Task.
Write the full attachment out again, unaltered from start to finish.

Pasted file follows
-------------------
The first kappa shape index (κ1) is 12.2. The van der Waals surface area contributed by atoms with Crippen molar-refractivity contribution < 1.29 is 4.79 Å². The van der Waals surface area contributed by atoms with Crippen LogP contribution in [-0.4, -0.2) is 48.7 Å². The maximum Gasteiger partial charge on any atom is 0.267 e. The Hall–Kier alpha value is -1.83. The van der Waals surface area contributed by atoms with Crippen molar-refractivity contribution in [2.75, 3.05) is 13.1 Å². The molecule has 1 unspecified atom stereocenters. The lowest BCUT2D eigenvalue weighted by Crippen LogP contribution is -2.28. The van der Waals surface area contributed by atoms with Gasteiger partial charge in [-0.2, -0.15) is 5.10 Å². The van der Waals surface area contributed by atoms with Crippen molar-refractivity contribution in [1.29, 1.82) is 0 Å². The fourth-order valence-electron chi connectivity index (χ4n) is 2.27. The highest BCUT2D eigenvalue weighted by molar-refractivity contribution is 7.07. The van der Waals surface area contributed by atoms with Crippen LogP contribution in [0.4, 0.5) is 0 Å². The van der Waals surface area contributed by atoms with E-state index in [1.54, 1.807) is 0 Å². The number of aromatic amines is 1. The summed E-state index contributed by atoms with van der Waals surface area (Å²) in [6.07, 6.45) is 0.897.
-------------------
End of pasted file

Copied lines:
The first kappa shape index (κ1) is 12.2. The van der Waals surface area contributed by atoms with Crippen molar-refractivity contribution < 1.29 is 4.79 Å². The van der Waals surface area contributed by atoms with Crippen LogP contribution in [-0.4, -0.2) is 48.7 Å². The maximum Gasteiger partial charge on any atom is 0.267 e. The Hall–Kier alpha value is -1.83. The van der Waals surface area contributed by atoms with Crippen molar-refractivity contribution in [2.75, 3.05) is 13.1 Å². The molecule has 1 unspecified atom stereocenters. The lowest BCUT2D eigenvalue weighted by Crippen LogP contribution is -2.28. The van der Waals surface area contributed by atoms with Gasteiger partial charge in [-0.2, -0.15) is 5.10 Å². The van der Waals surface area contributed by atoms with Crippen molar-refractivity contribution in [1.29, 1.82) is 0 Å². The fourth-order valence-electron chi connectivity index (χ4n) is 2.27. The highest BCUT2D eigenvalue weighted by molar-refractivity contribution is 7.07. The van der Waals surface area contributed by atoms with Crippen LogP contribution in [0.4, 0.5) is 0 Å². The van der Waals surface area contributed by atoms with E-state index in [1.54, 1.807) is 0 Å². The number of aromatic amines is 1. The summed E-state index contributed by atoms with van der Waals surface area (Å²) in [6.07, 6.45) is 0.897.